DMA Door Drop Review – Part 1

by Graham Dodd on 28/06/2019

Last week, the DMA released the 2019 Door Drop Industry Report, which reflects on the 2018 market volumes, spend and weight.

If you would welcome sight of the report, please contact Graham, Neal or Cigdem for a copy.

In this review, we take a look at GDPR and its impact on the industry since its inception. In a couple of weeks we will review volume, once our 6 month internal analysis of activity in 2019 is available.

The facts, according to the report, are that annual volume has again fallen, albeit a minimal decrease, with the report once again citing improved targeting as a primary reason for volume decline.

But within the report’s introduction there is an interesting paragraph :

“The latest figures for 2018 were expected, by some commentators, to be the first signs of growth for the door drop industry after the implementation of the GDPR. The results did not quite live up to this promise, but the positive signs are clearly there as long-term trends indicate door drops are close to a turning point and the new laws offering an opportunity for the media to become a key part of any multichannel marketing strategy.”

The results did not quite live up to this promise, is true to a degree in my opinion, but, in our extensive experience, that is undoubtedly variable by client.

At TLC we are lucky enough to work with any number of savvy clients, many of whom have increased annual volumes, but have also helped anyone when approached, to understand GDPR and door drop – which through postcode unit targeting is exempt from GDPR.

Scarily however, we have also come across scores of clients whose lack of understanding has stopped them using door drops either as an existing medium or possibly as a new option to replace personally addressed direct mail, email and SMS, which were all “threatened” by the introduction of GDPR.

Within those clients was one well known charity, who announced they were ceasing all acquisition activity because of GDPR, including door drops!

At the heart of the problem was the humble postcode unit.

Many people simply did not understand that a postcode unit is NOT a single address. It’s a cluster on average of 15 households sharing that postcode unit.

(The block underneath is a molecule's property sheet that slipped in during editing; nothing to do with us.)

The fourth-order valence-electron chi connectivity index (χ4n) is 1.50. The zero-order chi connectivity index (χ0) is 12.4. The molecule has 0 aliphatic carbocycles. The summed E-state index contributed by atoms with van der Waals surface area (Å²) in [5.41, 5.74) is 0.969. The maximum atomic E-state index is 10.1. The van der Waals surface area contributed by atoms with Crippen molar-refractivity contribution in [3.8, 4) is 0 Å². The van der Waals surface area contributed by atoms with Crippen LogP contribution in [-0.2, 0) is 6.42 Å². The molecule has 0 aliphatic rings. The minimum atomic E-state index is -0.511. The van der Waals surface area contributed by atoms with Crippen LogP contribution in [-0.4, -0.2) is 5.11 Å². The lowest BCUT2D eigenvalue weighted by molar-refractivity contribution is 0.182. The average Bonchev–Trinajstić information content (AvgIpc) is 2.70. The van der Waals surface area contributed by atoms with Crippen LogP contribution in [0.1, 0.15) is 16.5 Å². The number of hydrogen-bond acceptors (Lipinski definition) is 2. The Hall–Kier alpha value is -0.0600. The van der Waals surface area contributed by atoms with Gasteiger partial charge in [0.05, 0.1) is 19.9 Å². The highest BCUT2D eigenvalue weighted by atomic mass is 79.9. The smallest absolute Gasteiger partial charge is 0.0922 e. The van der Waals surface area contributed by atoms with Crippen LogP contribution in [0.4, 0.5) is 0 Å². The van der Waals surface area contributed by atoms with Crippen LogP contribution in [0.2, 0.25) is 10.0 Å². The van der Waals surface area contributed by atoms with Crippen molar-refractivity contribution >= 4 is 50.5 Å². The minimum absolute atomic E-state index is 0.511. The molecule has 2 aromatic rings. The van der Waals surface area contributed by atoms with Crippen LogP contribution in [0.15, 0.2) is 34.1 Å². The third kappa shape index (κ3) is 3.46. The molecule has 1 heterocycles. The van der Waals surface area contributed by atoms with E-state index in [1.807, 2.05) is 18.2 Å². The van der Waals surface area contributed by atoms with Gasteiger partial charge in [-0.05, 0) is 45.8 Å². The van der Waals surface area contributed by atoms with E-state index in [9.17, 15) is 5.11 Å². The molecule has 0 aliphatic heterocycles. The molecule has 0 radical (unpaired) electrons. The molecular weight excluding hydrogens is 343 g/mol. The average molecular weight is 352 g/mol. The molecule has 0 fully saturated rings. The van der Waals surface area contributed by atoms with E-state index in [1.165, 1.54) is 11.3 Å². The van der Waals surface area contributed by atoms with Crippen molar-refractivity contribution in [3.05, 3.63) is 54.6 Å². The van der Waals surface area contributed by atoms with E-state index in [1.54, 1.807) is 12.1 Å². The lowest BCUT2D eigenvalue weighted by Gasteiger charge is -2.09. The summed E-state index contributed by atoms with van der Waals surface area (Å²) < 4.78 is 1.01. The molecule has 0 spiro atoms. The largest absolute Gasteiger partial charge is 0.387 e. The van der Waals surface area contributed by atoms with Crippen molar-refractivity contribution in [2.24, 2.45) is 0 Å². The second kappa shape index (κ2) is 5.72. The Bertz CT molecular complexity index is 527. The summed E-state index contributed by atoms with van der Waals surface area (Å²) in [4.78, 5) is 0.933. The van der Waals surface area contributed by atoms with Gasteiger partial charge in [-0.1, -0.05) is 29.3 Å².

So profiling your existing database to determine MOSAIC primary, secondary and even tertiary target markets, by using customer/donor/member/subscriber postcode units is legal and achievable, because it’s not personal data.

But, has the door drop industry accepted the targeting challenge (and opportunity) and upped its game to offer clients new targeting opportunities – generally no, apart from TLC of course!

The door drop industry and the DMA were, more than a decade ago, heralding targeting as the future and its true to say that postal sector planning has become the norm for most clients in one form or another.

But 10 years later, dependent upon where you shop for door drop services, not much has changed, because postal sector is still the norm.

Postal sector should and will continue as a key element of targeting, but the industry should have moved on, upping its game and improving its offerings.

We launched SMART-Drop in 2010 as a sub sector targeting opportunity, with final mile distribution completed on a solus basis through teams, or alongside a then burgeoning free newspaper industry, although some publishers could not see the wood for the trees, partly based upon advice given to them by third parties.

As free newspaper coverage across the UK declined, we introduced Yellshare as an alternative, leaflets distributed alongside Yellow Pages directories, sadly no longer with us.

But it is true to say that whether solus or free newspapers (still used on a week to week basis by our clients), or Yellshare, the concept worked and delivered measurable returns.

Yet other door drop suppliers claim sub sector targeting does not work and dismiss the concept in an era where clients rank targeting as one of the highest must have’s in media selection.

If first stage targeting has been completed effectively, how can eliminating households deemed as wastage not work?

Yet again, the annual industry report suggests targeting contributes to declining volumes, yet most door drop suppliers are unable or unwilling to further improve the service offered by the medium on a nationwide basis, at a time when fighting all things digital for client spend has never been more important.

There is a general clamour within the “print industry” to fight digital. LinkedIn is full of it from a wide range of sources.

The annual report was sent out with the somewhat negative comment “Contrary to what most people think, specifically digital natives, door drops are versatile, effective, and are really doing well”, yet the majority of the industry cannot supply the level of targeting its client base may welcome to test opportunities.

If you are one of those clients and your current supplier claims sub sector does not work, please make contact with us – we can help!

This article was written by...

– who has written 67 posts on Letterbox Consultancy for Door Drop Marketing.

Graham Dodd is the founder of The Letterbox Consultancy - he has over 40 years of experience in the door drop industry and remains at the forefront of innovation in the business.

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